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Mice Net : June 2009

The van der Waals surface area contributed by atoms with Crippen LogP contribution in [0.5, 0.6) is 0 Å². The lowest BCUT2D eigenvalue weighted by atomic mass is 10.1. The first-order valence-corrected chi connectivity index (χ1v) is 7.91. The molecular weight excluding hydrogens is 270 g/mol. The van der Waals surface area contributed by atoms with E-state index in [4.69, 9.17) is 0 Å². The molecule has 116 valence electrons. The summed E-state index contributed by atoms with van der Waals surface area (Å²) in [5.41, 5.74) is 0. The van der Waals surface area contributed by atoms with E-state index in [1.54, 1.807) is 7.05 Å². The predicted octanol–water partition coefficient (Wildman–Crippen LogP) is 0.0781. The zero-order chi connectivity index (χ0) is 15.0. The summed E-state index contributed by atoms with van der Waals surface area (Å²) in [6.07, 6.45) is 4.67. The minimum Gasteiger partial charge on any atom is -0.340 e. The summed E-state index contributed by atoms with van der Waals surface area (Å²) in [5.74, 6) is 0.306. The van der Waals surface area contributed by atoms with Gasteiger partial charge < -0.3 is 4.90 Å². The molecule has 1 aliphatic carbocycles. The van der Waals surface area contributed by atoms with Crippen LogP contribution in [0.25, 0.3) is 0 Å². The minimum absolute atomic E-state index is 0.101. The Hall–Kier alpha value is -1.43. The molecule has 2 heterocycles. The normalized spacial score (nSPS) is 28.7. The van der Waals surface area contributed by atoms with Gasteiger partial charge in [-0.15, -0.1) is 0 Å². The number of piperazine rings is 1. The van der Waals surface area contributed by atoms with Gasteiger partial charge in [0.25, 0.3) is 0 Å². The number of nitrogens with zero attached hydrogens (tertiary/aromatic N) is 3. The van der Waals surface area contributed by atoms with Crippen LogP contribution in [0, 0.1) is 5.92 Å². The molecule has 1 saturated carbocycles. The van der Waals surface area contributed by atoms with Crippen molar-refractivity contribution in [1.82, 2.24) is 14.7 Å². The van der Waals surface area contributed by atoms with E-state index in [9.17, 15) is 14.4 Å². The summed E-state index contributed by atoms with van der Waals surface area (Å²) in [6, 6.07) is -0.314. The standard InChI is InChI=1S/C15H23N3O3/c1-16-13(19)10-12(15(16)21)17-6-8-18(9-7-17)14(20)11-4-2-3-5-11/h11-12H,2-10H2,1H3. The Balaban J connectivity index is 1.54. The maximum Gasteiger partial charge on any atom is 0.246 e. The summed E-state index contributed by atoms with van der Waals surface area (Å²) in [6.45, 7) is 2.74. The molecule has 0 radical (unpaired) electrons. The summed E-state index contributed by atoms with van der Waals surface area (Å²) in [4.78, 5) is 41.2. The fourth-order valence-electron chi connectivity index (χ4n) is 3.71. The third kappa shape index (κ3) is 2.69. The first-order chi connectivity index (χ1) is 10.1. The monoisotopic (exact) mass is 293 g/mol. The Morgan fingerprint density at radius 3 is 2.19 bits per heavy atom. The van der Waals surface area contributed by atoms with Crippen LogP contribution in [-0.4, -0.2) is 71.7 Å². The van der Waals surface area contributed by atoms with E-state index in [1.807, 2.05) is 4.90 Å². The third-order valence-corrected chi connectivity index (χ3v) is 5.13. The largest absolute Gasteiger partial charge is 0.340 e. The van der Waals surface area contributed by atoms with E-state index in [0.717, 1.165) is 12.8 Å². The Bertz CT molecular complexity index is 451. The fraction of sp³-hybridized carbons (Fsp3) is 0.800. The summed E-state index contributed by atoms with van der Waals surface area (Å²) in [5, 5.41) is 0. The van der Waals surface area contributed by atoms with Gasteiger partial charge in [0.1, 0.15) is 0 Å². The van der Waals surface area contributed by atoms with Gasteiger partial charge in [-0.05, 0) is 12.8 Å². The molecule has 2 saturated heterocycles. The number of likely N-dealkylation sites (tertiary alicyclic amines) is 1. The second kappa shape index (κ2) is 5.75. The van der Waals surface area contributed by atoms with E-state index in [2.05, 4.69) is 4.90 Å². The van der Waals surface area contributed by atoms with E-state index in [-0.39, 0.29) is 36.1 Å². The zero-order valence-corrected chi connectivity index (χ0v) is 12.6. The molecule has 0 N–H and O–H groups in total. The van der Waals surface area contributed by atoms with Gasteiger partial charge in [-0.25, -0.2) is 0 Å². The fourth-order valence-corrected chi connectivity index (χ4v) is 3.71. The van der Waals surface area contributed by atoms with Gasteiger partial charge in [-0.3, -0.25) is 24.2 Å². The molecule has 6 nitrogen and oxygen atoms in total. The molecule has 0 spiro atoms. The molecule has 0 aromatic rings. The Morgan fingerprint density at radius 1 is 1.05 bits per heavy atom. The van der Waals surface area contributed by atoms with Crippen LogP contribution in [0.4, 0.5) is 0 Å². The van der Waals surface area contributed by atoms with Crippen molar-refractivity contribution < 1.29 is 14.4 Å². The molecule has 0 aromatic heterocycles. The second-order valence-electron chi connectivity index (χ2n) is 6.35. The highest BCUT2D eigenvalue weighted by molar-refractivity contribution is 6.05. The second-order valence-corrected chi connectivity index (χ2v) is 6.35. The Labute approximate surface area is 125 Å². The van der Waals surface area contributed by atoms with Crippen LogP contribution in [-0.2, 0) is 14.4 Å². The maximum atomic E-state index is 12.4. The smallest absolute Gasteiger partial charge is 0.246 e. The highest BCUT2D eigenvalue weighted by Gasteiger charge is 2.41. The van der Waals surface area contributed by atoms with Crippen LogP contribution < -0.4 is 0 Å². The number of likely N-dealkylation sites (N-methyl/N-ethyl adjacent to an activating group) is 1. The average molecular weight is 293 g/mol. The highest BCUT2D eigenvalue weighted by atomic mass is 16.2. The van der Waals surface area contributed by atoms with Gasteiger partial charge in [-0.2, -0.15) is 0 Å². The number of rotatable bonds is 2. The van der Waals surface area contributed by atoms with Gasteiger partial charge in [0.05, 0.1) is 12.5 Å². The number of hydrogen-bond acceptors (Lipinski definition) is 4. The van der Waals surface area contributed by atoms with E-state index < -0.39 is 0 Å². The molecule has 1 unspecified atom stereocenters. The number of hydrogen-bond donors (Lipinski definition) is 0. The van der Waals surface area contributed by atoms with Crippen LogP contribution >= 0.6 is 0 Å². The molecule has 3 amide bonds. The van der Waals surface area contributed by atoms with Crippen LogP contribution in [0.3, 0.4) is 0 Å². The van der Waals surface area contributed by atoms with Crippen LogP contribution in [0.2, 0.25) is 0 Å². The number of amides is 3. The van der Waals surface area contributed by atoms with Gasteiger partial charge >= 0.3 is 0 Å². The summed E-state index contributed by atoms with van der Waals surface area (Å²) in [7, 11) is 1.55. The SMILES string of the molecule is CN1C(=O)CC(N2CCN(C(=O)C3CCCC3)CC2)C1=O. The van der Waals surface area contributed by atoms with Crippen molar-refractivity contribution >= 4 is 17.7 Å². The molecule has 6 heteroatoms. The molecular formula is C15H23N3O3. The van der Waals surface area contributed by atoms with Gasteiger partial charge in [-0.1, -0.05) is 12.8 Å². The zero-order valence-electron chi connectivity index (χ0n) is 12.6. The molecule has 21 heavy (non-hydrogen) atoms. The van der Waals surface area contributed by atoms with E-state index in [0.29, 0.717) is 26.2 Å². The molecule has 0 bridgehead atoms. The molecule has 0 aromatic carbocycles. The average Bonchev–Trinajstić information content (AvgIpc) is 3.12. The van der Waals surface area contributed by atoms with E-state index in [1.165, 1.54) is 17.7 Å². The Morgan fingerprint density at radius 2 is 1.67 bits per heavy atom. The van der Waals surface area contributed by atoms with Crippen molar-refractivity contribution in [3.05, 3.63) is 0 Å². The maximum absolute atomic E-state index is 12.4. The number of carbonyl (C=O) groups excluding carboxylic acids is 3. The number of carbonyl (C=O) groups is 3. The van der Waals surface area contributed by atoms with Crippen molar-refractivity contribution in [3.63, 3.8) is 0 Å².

asia update malaysia calling story By Brad Foster Despite the challenging business environment Malaysia is holding its own in the meetings segment. of how he and others working in the business events segment in Malaysia view the current economic environment. In 2008 the KLCC had a 100 per cent growth in the number of events it hosted. It was the result of the hard work undertaken since 2003 when the team applied a long-term strategy to attract association meetings and international exhibitions. “From the Kuala Lumpur Convention Centre’s point of view, the impact on the industry in Malaysia is not as severe as other parts of the world as our domestic market is relatively strong with a thriving industry such as Islamic banking,” Mr Brokenshire said. “Finance industry players have commented that Islamic banking is safe from the effects of the global financial crisis as it is prohibited from buying debts under Syariah law and Islamic banks also do not rely on bonds or stocks, and are not involved in the buying and selling of debt, which has helped to cushion some effects of the global financial crisis. “The government has also introduced a stimulus package of RM 200 million (AUD 74.1 million) to ease the impact for tourism industry players. Of this, RM 12 million (AUD 4.44 million) has been allocated to the Malaysia Convention and Exhibition Bureau (MyCEB) to support the business tourism industry.” Mr Brokenshire says the KLCC has not seen any cancellations to date, and do not anticipate any in the future. “While we have not had, nor do we foresee, any cancellations, there may be a reduction in delegate attendance for events. In the exhibition segment, there will possibly be a reduction in the size of the exhibition space.” The KLCC is continuing to be proactive in the face of the global I 114 mice.net n the office of Peter Brokenshire, general manager of the Kuala Lumpur Convention Centre (KLCC), is a plaque which reads “In the middle of difficulty lies opportunity”. It is a timely demonstration economic crisis, turning to its staff to come up with innovative ideas to ride out the storm without compromising on quality and service. TenonCall is an example of this. TenOnCall was conceptualised based on the need in the market for a meeting space for just-in-time bookings. With TenOnCall, the centre does not only deliver major events but is also well placed to cater to smaller groups of between two and 150 guests. Given the versatility of this meeting space, a client can literally walk in to TenOnCall, select their pre-set room configuration and execute a same-day meeting. Unified approach The establishment of the Malaysia Convention & Exhibition Bureau (MyCEB), a division of Tourism Malaysia is a good thing for the country, particularly during the current tough times. A MyCEB spokesperson said part of the group’s strategy is to encourage local association bodies to bid for international meetings. “There are approximately 2000 associations in Malaysia, and we are actively pursuing them to bid for meetings,” they said. MyCEB will also assist in the international marketing and promotion of Malaysia, working in conjunction with Tourism Malaysia to ensure that Malaysia remains “top of mind”. “We have the full support of Government because they understand that the MICE business is high yield business.” MyCEB and others are quick to point out that Malaysia continues to offer exceptional value for money. For example, a five-star hotel room in the centre of Kuala Lumpur is approximately USD 140 per night, making it about 40 per cent cheaper than those in neighbouring capital cities. “The World Economic Forum ranked Malaysia as the fourth most price competitive country in the world for travel and tourism in 2009, offering excellent price competitiveness,” Mr Brokenshire adds.